I am behind on the blog (once again) but I will continue the thread with more details about the remaining repair of the damage we encountered after hitting a tree limb (and simultaneously damaging our back end on a rock pile) in Florida. After installing the new satellite dish and the new radio antenna I needed to waterproof these items. I had removed some brackets that were drilled into the roof from the old satellite dish and had to drill new holes to mount the new satellite dish.
Those new and old holes in the roof must be waterproofed and the best product to do just that, according to Tiffin Motorhomes, is a CSL515 Self-leveling Form-in Place Gasketing Silicone Sealant/Adhesive. Specifically designed for fiberglass and for self leveling this flexible adhesive was perfect for the job. I ordered mine from Tiffin’s parts store in Red Bay Alabama. Using a caulk gun I was able to apply what was needed to keep the water away from the inside of my roof!
We also had to deal with a small dent and long scratch on the driver’s side rear two bay doors. All the damage was confined to the lower one inch wide panel at the bottom of each bay. First, I used 80 grit sandpaper on a sanding block to get down to the bare metal. Once I was satisfied with the sanding job I mixed up some Bondo and applied it with a flat scraper to the body to fill in the scratches and begin repairing the dent. I purchased the Bondo Body Repair Kit from Amazon and it had everything I needed for this small job.
After each application of Bondo I would sand with 180 grit and reapply more Bondo until I got the desired result. The deeper the dent the more applications of Bondo are needed. When I was happy with the results I used some 300 grit sandpaper to smooth it out before painting some grey primer paint on the door edge. I was able to get matching finish paint from Automotive Touchup by sending in my paint codes.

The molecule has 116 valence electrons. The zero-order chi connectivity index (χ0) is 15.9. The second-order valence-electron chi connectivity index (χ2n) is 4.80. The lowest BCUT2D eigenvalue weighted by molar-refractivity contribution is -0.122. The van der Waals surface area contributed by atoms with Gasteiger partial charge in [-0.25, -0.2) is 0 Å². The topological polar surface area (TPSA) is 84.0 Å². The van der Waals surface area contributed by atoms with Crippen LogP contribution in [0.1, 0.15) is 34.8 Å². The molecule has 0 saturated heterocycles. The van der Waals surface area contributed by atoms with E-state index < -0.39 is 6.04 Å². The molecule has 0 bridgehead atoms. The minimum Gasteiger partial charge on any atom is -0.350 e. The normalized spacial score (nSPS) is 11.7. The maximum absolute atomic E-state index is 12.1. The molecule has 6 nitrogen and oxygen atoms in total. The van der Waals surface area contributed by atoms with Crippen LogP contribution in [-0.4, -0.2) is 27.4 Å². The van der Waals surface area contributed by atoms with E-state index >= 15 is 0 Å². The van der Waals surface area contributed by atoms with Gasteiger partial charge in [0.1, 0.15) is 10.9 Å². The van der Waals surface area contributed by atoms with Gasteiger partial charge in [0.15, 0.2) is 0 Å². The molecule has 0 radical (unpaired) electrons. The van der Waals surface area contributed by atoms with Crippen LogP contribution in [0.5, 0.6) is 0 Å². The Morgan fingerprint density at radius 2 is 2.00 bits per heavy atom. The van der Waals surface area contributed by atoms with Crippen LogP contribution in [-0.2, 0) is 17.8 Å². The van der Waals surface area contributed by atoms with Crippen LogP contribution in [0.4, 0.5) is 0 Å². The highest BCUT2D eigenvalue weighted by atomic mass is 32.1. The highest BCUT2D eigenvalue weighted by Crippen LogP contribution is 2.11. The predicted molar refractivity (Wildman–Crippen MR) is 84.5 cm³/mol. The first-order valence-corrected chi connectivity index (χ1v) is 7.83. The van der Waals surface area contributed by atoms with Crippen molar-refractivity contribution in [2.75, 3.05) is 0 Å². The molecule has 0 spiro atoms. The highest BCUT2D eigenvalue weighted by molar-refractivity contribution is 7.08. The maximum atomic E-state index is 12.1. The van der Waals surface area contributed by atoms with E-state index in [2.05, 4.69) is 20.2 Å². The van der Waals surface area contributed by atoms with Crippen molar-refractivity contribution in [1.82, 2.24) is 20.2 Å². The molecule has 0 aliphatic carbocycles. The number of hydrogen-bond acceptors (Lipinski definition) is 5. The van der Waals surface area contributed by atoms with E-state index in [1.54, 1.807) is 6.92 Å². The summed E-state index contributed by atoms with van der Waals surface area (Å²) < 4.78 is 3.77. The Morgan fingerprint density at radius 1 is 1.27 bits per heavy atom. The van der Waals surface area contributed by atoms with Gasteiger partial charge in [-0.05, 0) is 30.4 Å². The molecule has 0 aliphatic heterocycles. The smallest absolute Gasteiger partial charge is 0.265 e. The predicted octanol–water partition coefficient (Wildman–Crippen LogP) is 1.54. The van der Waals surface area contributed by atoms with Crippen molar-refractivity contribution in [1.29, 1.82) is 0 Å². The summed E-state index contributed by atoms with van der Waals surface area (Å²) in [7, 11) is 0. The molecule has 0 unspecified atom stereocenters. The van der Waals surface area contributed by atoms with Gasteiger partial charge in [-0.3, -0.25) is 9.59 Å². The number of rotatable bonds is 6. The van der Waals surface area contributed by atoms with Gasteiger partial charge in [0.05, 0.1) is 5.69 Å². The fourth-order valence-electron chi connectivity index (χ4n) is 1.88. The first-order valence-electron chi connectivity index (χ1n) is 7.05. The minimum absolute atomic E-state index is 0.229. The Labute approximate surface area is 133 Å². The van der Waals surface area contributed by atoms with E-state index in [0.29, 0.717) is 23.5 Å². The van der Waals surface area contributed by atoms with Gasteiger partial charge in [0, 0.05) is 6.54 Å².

However, before I finished the painting I still had to repair about a foot long crack in the fiberglass near the damaged bay doors. I bought the 3M 420 Fiberglass Resin & Repair Kit from Amazon and after watching some YouTube videos I was ready to tackle the job. After cutting out the damaged fiberglass I sanded it to a rough finish (using 80 grit) and then applied the new fiberglass onto the damaged section.
After sanding and then filling the small remaining pockets with some Bondo and some more finish sanding I was ready for the final painting. First I used masking tape and old newspaper to mask off the area I wanted to paint and applied the grey primer to it all. Some light sanding with 300 grit paper and I was ready to apply the finish coats. After each coat dried I used some 1000 grit wet/dry sandpaper with water to make the layer smooth. After three layers I then fished it off with some 2000 grit sandpaper.
Although I have never done this kind of work I decided after watching YouTube videos I could do these seemingly more complex repairs. I thought why not try as I figured if I could make it look nice enough then we could later have it professionally finished at our leisure. We will have someone apply the clear coat later as we are both satisfied with the end result of my efforts. It isn’t perfect but you really have to look at it carefully to detect where exactly the damage once was. Now I am ready to get back on the road and have some fun!